You may know him as an artist by the name of Smino Brown, Smino for short, but behind the music, his real name is Christopher Smith Jr. As of right now, Smino Is opening up for SZA on her CRTL tour alongside Ravyn Lenae. Before he opened the show, we had a chat about his upbringing, his journey to Chicago and where he's at currently.

I read that your family is a real big musical family? I know your mom sings, your dad plays the keys, growing up did you feel like there was pressure from you to join the ranks to be musical too? Or something you fell in love with?

More support than pressure. It's what I wanted to do so, there was a push, but not like a you have to do it, but if this is what you're going to do, this is what you're going to do. Like no bullshit, that's what it was. So, it was a good discipline, like good level of balance. Like, show me this is what you want and I'll help you get it. I had a good ass support system.

And you weren't into rapping at first, you were into drumming, so how was that transition into that?

I mean, I was rapping always, it just wasn't known. I was known as the person who played drums, but I started rapping when I was seven years old. I started taking drums seriously when I was nine, so I might just say I started rapping first, but it's a balance thing because I sort of bring the drums into my verses, the way I write. I like to experiment with the different patterns and flows.

And I watched your interview with Peter Rosenberg and you were saying how experimenting is something you should be doing in your music.

Yeah because it's music, you can end up doing the same shit over and over or you can just make dope, crazy ass shit that you ain't heard from your damn self. That's how I liked to look at it.

Now like growing up, who were your like direct influences?

Luda, Kanye, T-Pain, Andre 3000.

And what were the specific things you took from those artists that you put into your music?

I liked how Luda had a sense of comic relief to all of his music, even his music videos, just super comedic. T-Pain, obviously, music genius. Kanye, confidence, just as a producer I was making beats and just to see an artist start a label and be able to turn into one of the greatest artists and go crazy with the fashion, it's kind of how I model myself.

Speaking of T-Pain, he just announced a tour you're going to be apart of?

Yeah yeah, that shit's going to be fun. You can imagine how happy I am. I've finally calmed down over that, I was tripping. I've known about it for so long and then announced it yesterday, I acted like I didn't know. I was like oh shit, I'm going on tour with T-Pain.

And I know your earliest tape you've done was a duo tape called, "Retail" and then you transitioned into your own solo tape, how was that?

Shit, it was cool. I mean, I made all the beats on that mixtape "Retail" so that was a lot of work, but I mean it's cool now because I got more structure with the team.

Yeah, because you met Monte.

Yeah, met Monte, met my manager, met all my people, like an assembly line of dope people. Like, once they give me the beat, I give them the song, I give it to my engineer and give it to my manager.

Have you stopped producing? I know I read that because you found your producer, you stopped?

Yeah, I did, but I actually just finished loading everything back up to my laptop, so yeah. All of my new artists friends about to get that blessing.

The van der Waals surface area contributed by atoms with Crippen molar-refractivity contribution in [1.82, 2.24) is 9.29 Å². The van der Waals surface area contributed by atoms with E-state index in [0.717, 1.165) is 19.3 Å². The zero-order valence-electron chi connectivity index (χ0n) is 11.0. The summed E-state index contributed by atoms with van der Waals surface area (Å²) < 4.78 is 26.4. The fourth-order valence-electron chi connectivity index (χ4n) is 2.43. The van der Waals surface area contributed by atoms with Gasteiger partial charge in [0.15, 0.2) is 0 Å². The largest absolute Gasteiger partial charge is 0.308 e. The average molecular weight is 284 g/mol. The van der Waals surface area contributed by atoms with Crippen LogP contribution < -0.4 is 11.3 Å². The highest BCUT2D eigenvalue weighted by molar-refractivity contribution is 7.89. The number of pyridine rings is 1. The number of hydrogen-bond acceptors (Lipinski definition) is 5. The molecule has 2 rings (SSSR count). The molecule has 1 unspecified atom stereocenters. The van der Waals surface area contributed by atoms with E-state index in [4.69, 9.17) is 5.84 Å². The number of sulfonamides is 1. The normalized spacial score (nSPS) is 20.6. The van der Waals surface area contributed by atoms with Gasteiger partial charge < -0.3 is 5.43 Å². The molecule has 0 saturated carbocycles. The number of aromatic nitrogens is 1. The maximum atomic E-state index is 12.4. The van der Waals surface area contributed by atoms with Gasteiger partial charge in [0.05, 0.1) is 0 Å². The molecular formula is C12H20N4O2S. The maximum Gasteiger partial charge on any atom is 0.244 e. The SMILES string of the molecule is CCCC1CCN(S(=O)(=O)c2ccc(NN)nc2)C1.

And I know you moved to Chicago and one of the biggest spaces for you in that area was the classick studios?

Yeah, that’s my managers place.

So how was that experience for you? I know I read that you heard Chance The Rapper recording Acid Rap during that era?

Everybody did that shit bruh. Everybody. Anybody you can name out of Chicago did a chunk of their shit in the studio. It's just a legendary spot bro. 20 years from now there's going to be a movie about it, but right now, it's still thriving. But that shit legendary. It's kind of crazy, you walk in their you can feel the energy.

And it came full circle for you because you worked Chance recently?

I mean, I actually knew Chance, but that shit was cool. It's funny I remember I was at the studio and the producer calls me and says Chance needs your help on this song, can you come right now? Caught an Uber and went right down there. And then he (Chance) played it for me and he's like yeah, I got a song with Big Sean and Jeremih on it, I want you to hop on it? I was like, alright, wrote down the verse in 5-10 minutes, went into the booth, recorded and left.

Now about the two EP's that you dropped, they were dropped relatively close together, were you working on them both around the same time?

Yeah and my album BlkSwn. I just knew people weren't ready for an album from me, so I wanted to splash a little bit bigger than I was at the time, so I put out the EP and It kind of did pretty well for me, then the other EP dropped. Then the album, all of that shit was made within the same 2-3 years span.

And I can't take credit for this, but I read that your album BlkSwn came out on March 14, 2017 and that's...

314 Day.

So that was planned?

Hell yeah, that's my area code. 314. I was like I'm going to drop it on 314, so I can stamp myself, make sure they know what's going on. I just wanted people from St Louis to make them feel good about themselves on our day. Like, shit it's 314 day.

Now over the years Toronto has become known to you now, you've done Adelaide Hall three times.

Yeah, three times! This is my first time ever leaving Adelaide Hall. You know I'm from a street called Adelaide in St Louis? So every time I come here I be on Adelaide, the street, like I want to play somewhere else.

So how are you feeling about tonight being here for the CTRL Tour?

You see this water man, the seagulls, I'm good.